“I remember that your grandfather said it belonged to the Bellamys,” said his grandmother. “Of course: how could I forget that? I have never looked at it properly since the day I first saw it. It is a charming motto—they were very charming and distinguished people. I suppose this is a pretty way of saying that they could not live without their friends. I beg of you, Belami;—it is a quaint fancy; one might turn it in two or three pretty ways.”

“Or they may have meant that they only looked to themselves for what they wanted, Je vous en prie Bellamy!” said Tom gallantly. “All right; I think that I shall start to-morrow or next day. If you have no special plans,” he added.

“Do go, my dear; you may get some shooting, as you say,” said Mrs. Burton, a little wistfully, but kindly personifying Tom's inclination.

“You've started me off on a fine romantic adventure,” said the young man, smiling. “Come; my cigar's gone out, and it never was good for much; let's go in and try the cards, and talk about things; perhaps you'll think of something more about the Bellamys. You said that my grandfather had a classmate”—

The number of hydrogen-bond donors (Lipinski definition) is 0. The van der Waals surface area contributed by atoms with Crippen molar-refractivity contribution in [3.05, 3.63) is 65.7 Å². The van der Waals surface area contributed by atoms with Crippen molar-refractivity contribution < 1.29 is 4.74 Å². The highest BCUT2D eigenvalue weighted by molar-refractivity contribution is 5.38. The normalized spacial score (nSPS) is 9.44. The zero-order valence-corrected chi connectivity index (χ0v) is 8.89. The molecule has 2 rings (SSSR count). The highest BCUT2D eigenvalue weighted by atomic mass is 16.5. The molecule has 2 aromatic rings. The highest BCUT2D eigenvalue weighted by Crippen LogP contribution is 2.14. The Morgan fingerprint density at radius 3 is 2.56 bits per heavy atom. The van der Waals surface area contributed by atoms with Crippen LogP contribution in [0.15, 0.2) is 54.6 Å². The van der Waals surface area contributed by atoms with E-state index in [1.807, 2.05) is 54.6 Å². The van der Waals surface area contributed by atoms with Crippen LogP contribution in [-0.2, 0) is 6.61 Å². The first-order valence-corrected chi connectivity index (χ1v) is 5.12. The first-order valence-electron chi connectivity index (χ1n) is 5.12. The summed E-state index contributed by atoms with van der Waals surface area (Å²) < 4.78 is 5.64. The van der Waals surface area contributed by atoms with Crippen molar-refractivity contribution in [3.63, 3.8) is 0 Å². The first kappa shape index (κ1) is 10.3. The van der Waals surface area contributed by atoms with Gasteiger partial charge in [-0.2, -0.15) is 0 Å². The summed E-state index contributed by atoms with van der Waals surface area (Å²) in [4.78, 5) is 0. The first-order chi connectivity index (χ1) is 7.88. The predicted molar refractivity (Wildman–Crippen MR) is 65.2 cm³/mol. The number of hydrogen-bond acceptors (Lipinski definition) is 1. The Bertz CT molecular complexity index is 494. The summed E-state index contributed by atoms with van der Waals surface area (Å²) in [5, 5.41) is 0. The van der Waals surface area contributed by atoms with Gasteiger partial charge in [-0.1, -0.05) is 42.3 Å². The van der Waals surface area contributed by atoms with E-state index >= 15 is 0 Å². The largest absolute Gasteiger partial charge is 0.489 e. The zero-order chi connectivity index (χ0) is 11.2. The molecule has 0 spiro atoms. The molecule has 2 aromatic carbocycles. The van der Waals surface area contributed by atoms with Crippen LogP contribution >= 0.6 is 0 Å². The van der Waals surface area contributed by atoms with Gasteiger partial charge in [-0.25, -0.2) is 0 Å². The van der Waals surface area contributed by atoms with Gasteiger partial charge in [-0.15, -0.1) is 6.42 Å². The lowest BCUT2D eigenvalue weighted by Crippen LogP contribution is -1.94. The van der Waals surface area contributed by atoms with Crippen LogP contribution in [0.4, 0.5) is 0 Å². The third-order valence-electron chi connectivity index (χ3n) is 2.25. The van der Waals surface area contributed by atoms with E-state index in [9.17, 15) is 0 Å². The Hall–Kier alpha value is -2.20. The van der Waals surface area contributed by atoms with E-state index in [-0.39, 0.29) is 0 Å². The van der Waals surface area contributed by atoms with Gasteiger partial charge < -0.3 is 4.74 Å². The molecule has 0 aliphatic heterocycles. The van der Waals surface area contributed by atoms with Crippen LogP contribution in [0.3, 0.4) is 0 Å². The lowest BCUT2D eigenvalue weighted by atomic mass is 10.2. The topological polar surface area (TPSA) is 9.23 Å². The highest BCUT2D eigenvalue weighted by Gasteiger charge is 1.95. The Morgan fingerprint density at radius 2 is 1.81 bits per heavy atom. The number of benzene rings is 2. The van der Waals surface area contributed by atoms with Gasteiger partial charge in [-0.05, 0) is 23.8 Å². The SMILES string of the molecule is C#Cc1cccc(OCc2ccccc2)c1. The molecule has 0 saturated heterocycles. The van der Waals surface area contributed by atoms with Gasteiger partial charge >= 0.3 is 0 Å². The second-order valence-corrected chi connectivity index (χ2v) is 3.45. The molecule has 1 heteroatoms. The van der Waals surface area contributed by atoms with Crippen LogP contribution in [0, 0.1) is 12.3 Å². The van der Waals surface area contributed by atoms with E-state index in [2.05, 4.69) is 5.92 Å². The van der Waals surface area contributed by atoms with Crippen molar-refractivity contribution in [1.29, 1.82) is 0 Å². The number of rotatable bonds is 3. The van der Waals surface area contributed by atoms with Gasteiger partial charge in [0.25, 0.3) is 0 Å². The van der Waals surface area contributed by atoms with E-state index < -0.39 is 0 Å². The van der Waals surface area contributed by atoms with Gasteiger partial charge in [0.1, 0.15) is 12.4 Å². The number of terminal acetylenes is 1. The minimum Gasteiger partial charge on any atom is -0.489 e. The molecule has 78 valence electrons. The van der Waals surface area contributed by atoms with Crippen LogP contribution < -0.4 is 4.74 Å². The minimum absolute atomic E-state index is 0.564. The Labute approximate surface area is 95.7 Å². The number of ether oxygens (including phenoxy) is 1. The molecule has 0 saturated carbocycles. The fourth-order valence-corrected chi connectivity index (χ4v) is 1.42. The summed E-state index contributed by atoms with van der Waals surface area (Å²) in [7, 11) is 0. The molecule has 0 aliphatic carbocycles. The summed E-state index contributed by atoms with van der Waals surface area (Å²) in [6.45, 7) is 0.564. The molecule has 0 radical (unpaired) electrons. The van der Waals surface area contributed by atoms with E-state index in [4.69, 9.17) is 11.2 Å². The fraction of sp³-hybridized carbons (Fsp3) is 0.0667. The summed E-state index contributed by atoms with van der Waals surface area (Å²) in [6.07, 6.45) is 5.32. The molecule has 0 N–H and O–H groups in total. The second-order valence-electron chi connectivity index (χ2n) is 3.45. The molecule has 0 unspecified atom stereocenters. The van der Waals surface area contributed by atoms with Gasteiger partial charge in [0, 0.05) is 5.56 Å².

Mrs. Burton stopped to put the cup into its chamois bag again, and handed it solemnly to Tom, then she took his arm, and dismissing all unpleasant thoughts, they sat down to the peaceful game of cribbage to while away the time. The grandson lent himself gayly to pleasure-making, and they were just changing the cards for their books, when one of the elder friends of the house appeared, one of the two or three left who called Mrs. Burton Margaret, and was greeted affectionately as Henry in return. This guest always made the dear lady feel young; he himself was always to the front of things, and had much to say. It was quite forgotten that a last charge had been given to Tom, or that the past had been wept over. Presently, the late evening hours being always her best, she forgot in eager talk that she had any grandson at all, and Tom slipped away with his book to his own sitting-room and his pipe. He took the little cup out of its bag again, and set it before him, and began to lay plans for a Southern journey.